People let loose at holiday parties after a little too much-spiked eggnog or champagne on New Year’s Eve. Unguarded conversations at these festive events often result in unintentional racist remarks from white co-workers. A Chicago-based group called Make Yourself Useful is offering workshops on how Black people could manage those situations and white people could avoid them, The Chicago Tribune reported.
“Racism persists because a lot of White people aren’t concerned with race in their daily lives. They affirm and coddle one another’s experiences, which creates an echo chamber and reinforces racial hierarchies,” said Jenna Jackson, a University of Chicago Ph.D. candidate in Black politics, adding that whites should realize that colorblindness is an illusion.
Make Yourself Useful is hosting its second “Anti-Racist Holiday Preparedness Party!” Participants will discuss strategies on how to initiate productive, open conversations about racism and current affairs. In addition to role play, participants will discuss ways to interrupt racism effectively. “It’s about a slower, less public method of accountability, versus a call-out, which is more geared toward shame and chastising. No human being is disposable. But, there is also a lot of socially ingrained racism. We’re asking how you can sit with those two things at the same time,” co-organizer Latham Zearfoss said.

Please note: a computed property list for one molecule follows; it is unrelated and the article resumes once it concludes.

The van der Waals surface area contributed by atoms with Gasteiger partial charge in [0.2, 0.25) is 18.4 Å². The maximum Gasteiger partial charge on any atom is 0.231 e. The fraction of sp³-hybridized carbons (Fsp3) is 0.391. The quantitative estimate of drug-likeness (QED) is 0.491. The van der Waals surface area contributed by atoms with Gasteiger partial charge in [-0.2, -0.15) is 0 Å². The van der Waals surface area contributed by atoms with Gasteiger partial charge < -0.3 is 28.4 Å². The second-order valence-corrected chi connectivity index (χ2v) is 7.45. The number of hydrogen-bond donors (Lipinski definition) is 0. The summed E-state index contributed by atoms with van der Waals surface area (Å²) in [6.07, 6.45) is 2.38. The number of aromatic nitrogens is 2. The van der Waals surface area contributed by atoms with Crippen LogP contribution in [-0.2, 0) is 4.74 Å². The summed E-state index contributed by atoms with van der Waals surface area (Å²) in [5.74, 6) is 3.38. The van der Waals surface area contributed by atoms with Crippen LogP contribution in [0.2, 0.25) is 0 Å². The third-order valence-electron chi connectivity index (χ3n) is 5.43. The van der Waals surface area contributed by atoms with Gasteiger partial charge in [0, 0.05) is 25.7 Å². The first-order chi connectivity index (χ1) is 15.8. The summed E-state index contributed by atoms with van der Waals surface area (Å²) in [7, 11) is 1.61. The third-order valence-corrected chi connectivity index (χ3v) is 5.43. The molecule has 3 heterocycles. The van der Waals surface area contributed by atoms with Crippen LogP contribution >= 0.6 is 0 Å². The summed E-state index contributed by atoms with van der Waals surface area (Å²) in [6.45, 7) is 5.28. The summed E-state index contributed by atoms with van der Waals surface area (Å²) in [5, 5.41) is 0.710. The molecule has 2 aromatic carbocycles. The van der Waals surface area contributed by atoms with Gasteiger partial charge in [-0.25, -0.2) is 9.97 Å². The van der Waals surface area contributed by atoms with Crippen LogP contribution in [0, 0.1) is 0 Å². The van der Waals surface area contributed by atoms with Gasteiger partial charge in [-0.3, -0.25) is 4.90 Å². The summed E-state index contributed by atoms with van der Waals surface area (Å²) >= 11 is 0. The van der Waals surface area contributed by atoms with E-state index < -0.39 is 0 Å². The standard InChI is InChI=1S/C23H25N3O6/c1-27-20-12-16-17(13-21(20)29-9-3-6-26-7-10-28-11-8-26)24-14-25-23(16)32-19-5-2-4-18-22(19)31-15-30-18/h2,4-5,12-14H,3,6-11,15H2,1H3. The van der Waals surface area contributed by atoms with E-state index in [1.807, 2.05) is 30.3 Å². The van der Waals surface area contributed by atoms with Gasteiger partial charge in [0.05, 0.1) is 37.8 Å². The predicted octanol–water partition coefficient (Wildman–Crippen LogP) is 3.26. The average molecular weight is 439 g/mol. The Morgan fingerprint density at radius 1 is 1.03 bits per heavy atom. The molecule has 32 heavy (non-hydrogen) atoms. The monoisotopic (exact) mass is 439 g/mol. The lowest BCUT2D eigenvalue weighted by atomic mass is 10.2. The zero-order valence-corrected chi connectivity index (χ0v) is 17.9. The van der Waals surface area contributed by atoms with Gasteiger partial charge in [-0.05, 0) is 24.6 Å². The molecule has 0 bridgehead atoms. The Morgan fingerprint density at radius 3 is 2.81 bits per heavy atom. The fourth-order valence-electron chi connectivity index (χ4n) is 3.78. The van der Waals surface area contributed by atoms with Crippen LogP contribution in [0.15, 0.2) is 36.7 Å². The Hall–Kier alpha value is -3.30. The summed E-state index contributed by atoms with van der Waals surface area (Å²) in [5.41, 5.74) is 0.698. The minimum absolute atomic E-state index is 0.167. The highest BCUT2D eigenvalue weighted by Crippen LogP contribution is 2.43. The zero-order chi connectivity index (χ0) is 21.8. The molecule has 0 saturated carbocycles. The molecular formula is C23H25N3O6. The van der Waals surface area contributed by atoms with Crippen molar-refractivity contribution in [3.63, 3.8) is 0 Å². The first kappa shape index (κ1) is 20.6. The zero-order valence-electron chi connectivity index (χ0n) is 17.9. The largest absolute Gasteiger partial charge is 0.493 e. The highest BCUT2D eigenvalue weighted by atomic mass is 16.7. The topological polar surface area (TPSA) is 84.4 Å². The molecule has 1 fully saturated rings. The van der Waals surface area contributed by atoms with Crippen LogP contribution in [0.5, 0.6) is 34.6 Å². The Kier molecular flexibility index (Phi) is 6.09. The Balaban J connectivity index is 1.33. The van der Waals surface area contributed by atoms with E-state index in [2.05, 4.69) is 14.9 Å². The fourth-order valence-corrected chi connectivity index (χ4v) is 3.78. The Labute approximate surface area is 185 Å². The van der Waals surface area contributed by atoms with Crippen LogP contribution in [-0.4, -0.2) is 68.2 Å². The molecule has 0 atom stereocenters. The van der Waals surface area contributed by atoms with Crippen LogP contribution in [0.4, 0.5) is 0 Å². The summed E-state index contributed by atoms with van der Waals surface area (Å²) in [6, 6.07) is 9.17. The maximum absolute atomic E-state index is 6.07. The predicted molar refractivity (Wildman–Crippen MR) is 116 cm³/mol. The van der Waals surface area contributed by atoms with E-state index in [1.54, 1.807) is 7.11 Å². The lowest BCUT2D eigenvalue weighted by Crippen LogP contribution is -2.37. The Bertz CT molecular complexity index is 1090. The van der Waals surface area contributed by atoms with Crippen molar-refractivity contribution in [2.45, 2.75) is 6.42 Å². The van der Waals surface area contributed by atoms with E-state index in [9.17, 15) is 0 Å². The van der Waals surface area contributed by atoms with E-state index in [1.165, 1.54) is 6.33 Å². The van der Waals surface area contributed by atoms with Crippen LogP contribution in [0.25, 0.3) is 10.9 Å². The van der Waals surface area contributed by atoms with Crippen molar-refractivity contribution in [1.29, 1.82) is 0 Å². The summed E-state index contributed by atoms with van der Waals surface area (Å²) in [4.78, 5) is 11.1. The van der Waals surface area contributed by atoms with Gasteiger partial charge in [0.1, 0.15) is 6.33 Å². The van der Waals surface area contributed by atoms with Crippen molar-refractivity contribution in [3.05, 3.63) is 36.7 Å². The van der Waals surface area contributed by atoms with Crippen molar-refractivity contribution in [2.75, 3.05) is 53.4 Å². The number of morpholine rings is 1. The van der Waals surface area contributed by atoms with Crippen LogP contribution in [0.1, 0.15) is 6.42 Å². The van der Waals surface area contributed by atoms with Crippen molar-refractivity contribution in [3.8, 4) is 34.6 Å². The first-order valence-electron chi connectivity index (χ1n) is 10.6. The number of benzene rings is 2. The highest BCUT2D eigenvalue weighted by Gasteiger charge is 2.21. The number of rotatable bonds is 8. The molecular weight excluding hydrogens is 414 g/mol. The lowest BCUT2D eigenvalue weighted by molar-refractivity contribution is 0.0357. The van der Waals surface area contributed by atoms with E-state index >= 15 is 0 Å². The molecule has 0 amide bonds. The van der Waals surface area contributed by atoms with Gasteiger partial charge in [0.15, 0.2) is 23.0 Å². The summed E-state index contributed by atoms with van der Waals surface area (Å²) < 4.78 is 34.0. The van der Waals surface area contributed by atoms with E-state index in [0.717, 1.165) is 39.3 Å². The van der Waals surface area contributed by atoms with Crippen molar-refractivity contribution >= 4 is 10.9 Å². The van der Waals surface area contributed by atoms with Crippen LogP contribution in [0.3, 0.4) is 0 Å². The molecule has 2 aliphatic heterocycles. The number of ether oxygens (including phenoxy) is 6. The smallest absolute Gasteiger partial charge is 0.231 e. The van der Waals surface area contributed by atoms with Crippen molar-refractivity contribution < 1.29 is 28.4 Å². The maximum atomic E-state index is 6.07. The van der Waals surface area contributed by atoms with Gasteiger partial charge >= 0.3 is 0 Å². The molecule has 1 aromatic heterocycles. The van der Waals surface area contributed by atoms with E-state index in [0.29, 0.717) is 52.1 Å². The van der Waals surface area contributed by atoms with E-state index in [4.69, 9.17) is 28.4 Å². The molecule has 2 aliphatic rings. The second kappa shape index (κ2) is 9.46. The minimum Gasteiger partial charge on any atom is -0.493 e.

Jackson called it “admirable” that white people are increasingly “interrogating their positions in system power.” Those self-disruptive strategies, however, must be taken to the next level and become “dismantling strategies.”
Here are ten comments that could seem innocuous— especially after drinking a few at the holiday party— that White people should avoid, and Black people could use for constructive correction:
“Racism is a thing of the past.”
“You need to let go of the past.”
“Racism goes both ways.”
“I’m dating someone Black, so I’m colorblind.”
“If … made it, why can’t other African Americans succeed?”
“Why aren’t Black people doing more to help themselves get ahead?”
“I know what it feels like to be discriminated against.”
SOURCE: Chicago Tribune